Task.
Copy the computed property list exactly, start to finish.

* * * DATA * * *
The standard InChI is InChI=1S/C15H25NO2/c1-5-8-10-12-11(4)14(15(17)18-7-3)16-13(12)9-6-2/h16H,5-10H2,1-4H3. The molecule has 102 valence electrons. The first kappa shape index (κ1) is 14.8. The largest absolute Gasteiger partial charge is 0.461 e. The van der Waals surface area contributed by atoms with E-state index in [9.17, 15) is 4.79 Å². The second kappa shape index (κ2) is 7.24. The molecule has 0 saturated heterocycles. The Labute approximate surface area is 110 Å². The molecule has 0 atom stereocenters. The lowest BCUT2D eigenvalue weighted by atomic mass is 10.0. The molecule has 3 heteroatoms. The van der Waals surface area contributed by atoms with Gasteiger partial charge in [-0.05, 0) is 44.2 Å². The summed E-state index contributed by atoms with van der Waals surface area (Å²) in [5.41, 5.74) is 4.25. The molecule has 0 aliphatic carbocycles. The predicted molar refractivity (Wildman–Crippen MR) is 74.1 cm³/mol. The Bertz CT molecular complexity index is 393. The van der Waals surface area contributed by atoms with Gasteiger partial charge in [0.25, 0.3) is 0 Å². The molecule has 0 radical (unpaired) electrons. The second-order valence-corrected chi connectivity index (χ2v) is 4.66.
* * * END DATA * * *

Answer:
The standard InChI is InChI=1S/C15H25NO2/c1-5-8-10-12-11(4)14(15(17)18-7-3)16-13(12)9-6-2/h16H,5-10H2,1-4H3. The molecule has 102 valence electrons. The first kappa shape index (κ1) is 14.8. The largest absolute Gasteiger partial charge is 0.461 e. The van der Waals surface area contributed by atoms with E-state index in [9.17, 15) is 4.79 Å². The second kappa shape index (κ2) is 7.24. The molecule has 0 saturated heterocycles. The Labute approximate surface area is 110 Å². The molecule has 0 atom stereocenters. The lowest BCUT2D eigenvalue weighted by atomic mass is 10.0. The molecule has 3 heteroatoms. The van der Waals surface area contributed by atoms with Gasteiger partial charge in [-0.05, 0) is 44.2 Å². The summed E-state index contributed by atoms with van der Waals surface area (Å²) in [5.41, 5.74) is 4.25. The molecule has 0 aliphatic carbocycles. The predicted molar refractivity (Wildman–Crippen MR) is 74.1 cm³/mol. The Bertz CT molecular complexity index is 393. The van der Waals surface area contributed by atoms with Gasteiger partial charge in [0.25, 0.3) is 0 Å². The molecule has 0 radical (unpaired) electrons. The second-order valence-corrected chi connectivity index (χ2v) is 4.66.